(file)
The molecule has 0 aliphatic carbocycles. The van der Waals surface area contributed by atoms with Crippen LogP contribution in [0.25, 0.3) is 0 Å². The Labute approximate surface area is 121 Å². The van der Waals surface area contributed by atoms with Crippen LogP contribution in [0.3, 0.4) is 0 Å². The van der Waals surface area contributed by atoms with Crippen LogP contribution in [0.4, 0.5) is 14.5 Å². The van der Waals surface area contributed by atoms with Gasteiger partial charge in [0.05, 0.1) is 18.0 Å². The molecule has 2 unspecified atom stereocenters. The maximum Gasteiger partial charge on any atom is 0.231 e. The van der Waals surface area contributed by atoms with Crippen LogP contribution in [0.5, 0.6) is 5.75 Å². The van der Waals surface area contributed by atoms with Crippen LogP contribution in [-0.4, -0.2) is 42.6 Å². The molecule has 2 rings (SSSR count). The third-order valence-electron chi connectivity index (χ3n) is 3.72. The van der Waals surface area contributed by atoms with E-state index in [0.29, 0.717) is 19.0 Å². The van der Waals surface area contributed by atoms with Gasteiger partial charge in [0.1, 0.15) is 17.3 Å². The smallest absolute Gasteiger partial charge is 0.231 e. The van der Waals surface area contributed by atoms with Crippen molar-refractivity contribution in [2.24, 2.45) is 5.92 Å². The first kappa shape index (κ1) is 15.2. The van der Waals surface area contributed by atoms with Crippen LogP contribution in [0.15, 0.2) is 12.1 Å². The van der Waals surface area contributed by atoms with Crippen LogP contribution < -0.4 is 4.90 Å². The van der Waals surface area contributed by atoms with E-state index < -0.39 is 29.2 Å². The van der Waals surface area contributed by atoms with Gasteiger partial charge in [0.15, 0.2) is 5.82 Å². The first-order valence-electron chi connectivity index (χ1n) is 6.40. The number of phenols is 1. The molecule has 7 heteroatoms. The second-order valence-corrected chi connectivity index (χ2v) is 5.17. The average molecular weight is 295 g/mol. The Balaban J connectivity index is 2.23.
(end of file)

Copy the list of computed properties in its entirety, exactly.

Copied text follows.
The molecule has 0 aliphatic carbocycles. The van der Waals surface area contributed by atoms with Crippen LogP contribution in [0.25, 0.3) is 0 Å². The Labute approximate surface area is 121 Å². The van der Waals surface area contributed by atoms with Crippen LogP contribution in [0.3, 0.4) is 0 Å². The van der Waals surface area contributed by atoms with Crippen LogP contribution in [0.4, 0.5) is 14.5 Å². The van der Waals surface area contributed by atoms with Gasteiger partial charge in [0.05, 0.1) is 18.0 Å². The molecule has 2 unspecified atom stereocenters. The maximum Gasteiger partial charge on any atom is 0.231 e. The van der Waals surface area contributed by atoms with Crippen LogP contribution in [0.5, 0.6) is 5.75 Å². The van der Waals surface area contributed by atoms with Crippen LogP contribution in [-0.4, -0.2) is 42.6 Å². The molecule has 2 rings (SSSR count). The third-order valence-electron chi connectivity index (χ3n) is 3.72. The van der Waals surface area contributed by atoms with E-state index in [0.29, 0.717) is 19.0 Å². The van der Waals surface area contributed by atoms with Gasteiger partial charge in [0.1, 0.15) is 17.3 Å². The smallest absolute Gasteiger partial charge is 0.231 e. The van der Waals surface area contributed by atoms with Crippen molar-refractivity contribution in [2.24, 2.45) is 5.92 Å². The first kappa shape index (κ1) is 15.2. The van der Waals surface area contributed by atoms with Crippen LogP contribution in [0.15, 0.2) is 12.1 Å². The van der Waals surface area contributed by atoms with Crippen LogP contribution < -0.4 is 4.90 Å². The van der Waals surface area contributed by atoms with E-state index < -0.39 is 29.2 Å². The van der Waals surface area contributed by atoms with Gasteiger partial charge in [0.15, 0.2) is 5.82 Å². The first-order valence-electron chi connectivity index (χ1n) is 6.40. The number of phenols is 1. The molecule has 7 heteroatoms. The second-order valence-corrected chi connectivity index (χ2v) is 5.17. The average molecular weight is 295 g/mol. The Balaban J connectivity index is 2.23.